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greg duncan

© 1998 John Mahoney

The Gallivanting Gourmand

Old cold sympton relievers still work

GREG DUNCAN

Had the flu yet? Caught the bug? Sneezed on your sandwich? Had any annoying symptoms that don't allow you to taste or smell your food? All right, settle back and allow yourself the time to recuperate. Just make sure that you keep yourself hydrated. That means lots of liquids of both the cold and hot variety.

A tradition in our family has been to soothe a cold with a hot concoction of lemon and gin.

Although not suitable for children, adults can get a good night's rest by adding a jigger of gin to a cup of boiling water along with a teaspoon of honey and two tablespoons of fresh squeezed lemon juice. For a remedy that will soothe your child's cough, omit the gin and double the amount of honey.

Warm weather in the middle of winter generally means that the flu and cold season arrives early, and this year is no exception. Emergency wards are overflowing due to patients who run to the doctor at the first sign of a cold. This not only taxes the emergency ward but puts you at risk of complicating your illness.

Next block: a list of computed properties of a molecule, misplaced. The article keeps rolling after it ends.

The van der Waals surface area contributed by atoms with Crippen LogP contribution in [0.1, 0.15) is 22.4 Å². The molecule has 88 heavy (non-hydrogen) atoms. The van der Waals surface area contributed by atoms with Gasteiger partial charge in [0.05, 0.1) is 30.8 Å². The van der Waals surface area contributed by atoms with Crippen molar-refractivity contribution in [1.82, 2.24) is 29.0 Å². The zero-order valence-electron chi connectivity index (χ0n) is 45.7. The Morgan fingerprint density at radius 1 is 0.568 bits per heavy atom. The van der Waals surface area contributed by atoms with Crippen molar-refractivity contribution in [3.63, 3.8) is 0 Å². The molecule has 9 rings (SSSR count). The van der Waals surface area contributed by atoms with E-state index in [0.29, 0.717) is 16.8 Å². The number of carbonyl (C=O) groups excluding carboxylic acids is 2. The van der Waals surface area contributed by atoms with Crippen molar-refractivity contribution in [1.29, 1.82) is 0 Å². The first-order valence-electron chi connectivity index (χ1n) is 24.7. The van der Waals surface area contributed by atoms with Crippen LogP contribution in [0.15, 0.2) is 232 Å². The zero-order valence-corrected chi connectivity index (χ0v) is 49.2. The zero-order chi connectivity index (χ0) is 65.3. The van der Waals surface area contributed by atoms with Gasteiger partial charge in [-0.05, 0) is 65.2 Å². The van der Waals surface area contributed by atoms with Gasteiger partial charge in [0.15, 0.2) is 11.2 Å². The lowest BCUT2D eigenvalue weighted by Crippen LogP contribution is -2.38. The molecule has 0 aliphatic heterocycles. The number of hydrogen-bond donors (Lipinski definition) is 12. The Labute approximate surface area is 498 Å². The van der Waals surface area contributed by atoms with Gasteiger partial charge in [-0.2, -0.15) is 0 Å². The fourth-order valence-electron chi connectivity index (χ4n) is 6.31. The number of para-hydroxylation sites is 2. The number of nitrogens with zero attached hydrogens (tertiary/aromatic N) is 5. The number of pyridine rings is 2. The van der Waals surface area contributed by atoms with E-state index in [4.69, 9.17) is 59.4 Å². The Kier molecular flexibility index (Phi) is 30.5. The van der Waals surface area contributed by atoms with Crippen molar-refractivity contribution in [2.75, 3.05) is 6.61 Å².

Perhaps your simple cold will transform itself into a full-blown flu after you crowd yourself into a germ-laden waiting room, full of sneezing, vomiting patients. Better off to stick it out at home where simple rest along with some home remedies will hasten your recovery. In fact, I'm sure that if all those people who had the flu on New Year's Eve had stayed home and not mingled with other healthy party guests, the flu count would be half what it is this week. It is extremely high, in fact double the usual number of those infected at this time of the year. Blame it on global warming and super bugs that resist antibiotics.

The answer, according to some, lies in the traditional remedy of chicken soup and I am a believer. Although a good dose of cough syrup compliments the healing process, I don't recommend spoiling the flavor of your soup by having the cough syrup first. Save that grape-flavored stuff for after the soup and all will be well.

A fast and easy way to pump up the healing benefits of chicken soup is to add lots of fresh garlic and ginger to the broth just prior to drinking it.

A few chilies will loosen up stuffed sinuses if you can stand the heat. Omit them if you can't. Although a thick soup has all the good healing properties you need, I prefer this simple out-of-the-can cold remedy that allows a quick trip to the stove and a faster return to the bed.


Pumped-Up Chicken Broth

  • 1 can Campbell's chicken broth

  • 6 cloves garlic (peeled)

  • 1 large piece of ginger (smashed)

  • crushed chilies (optional)

Add peeled cloves of garlic to broth and smash piece of ginger before adding to broth. Add chilies if desired and bring to a boil. Let simmer for five minutes. Strain and sip.


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